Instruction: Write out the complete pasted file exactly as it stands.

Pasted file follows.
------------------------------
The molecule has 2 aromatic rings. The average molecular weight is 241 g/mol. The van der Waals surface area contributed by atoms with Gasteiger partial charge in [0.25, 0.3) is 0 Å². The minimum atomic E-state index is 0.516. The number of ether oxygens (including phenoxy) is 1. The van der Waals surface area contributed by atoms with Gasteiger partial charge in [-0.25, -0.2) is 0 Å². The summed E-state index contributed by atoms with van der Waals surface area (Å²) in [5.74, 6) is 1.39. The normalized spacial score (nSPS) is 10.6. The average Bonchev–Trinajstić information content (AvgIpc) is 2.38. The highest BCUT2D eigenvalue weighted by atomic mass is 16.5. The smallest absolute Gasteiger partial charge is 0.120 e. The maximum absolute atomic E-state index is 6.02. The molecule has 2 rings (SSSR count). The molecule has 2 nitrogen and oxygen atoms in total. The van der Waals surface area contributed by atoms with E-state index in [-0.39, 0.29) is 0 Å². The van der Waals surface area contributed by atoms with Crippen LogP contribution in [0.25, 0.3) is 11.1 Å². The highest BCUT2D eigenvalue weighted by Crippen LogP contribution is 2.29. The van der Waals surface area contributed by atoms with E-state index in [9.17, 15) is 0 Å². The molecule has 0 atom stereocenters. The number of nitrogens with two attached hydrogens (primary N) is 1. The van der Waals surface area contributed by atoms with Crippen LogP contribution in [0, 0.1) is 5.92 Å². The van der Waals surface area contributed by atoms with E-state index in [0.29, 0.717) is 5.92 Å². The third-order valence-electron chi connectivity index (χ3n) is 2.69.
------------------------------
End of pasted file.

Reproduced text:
The molecule has 2 aromatic rings. The average molecular weight is 241 g/mol. The van der Waals surface area contributed by atoms with Gasteiger partial charge in [0.25, 0.3) is 0 Å². The minimum atomic E-state index is 0.516. The number of ether oxygens (including phenoxy) is 1. The van der Waals surface area contributed by atoms with Gasteiger partial charge in [-0.25, -0.2) is 0 Å². The summed E-state index contributed by atoms with van der Waals surface area (Å²) in [5.74, 6) is 1.39. The normalized spacial score (nSPS) is 10.6. The average Bonchev–Trinajstić information content (AvgIpc) is 2.38. The highest BCUT2D eigenvalue weighted by atomic mass is 16.5. The smallest absolute Gasteiger partial charge is 0.120 e. The maximum absolute atomic E-state index is 6.02. The molecule has 2 rings (SSSR count). The molecule has 2 nitrogen and oxygen atoms in total. The van der Waals surface area contributed by atoms with E-state index in [-0.39, 0.29) is 0 Å². The van der Waals surface area contributed by atoms with Crippen LogP contribution in [0.25, 0.3) is 11.1 Å². The highest BCUT2D eigenvalue weighted by Crippen LogP contribution is 2.29. The van der Waals surface area contributed by atoms with E-state index in [9.17, 15) is 0 Å². The molecule has 0 atom stereocenters. The number of nitrogens with two attached hydrogens (primary N) is 1. The van der Waals surface area contributed by atoms with Crippen LogP contribution in [0, 0.1) is 5.92 Å². The van der Waals surface area contributed by atoms with E-state index in [0.29, 0.717) is 5.92 Å². The third-order valence-electron chi connectivity index (χ3n) is 2.69.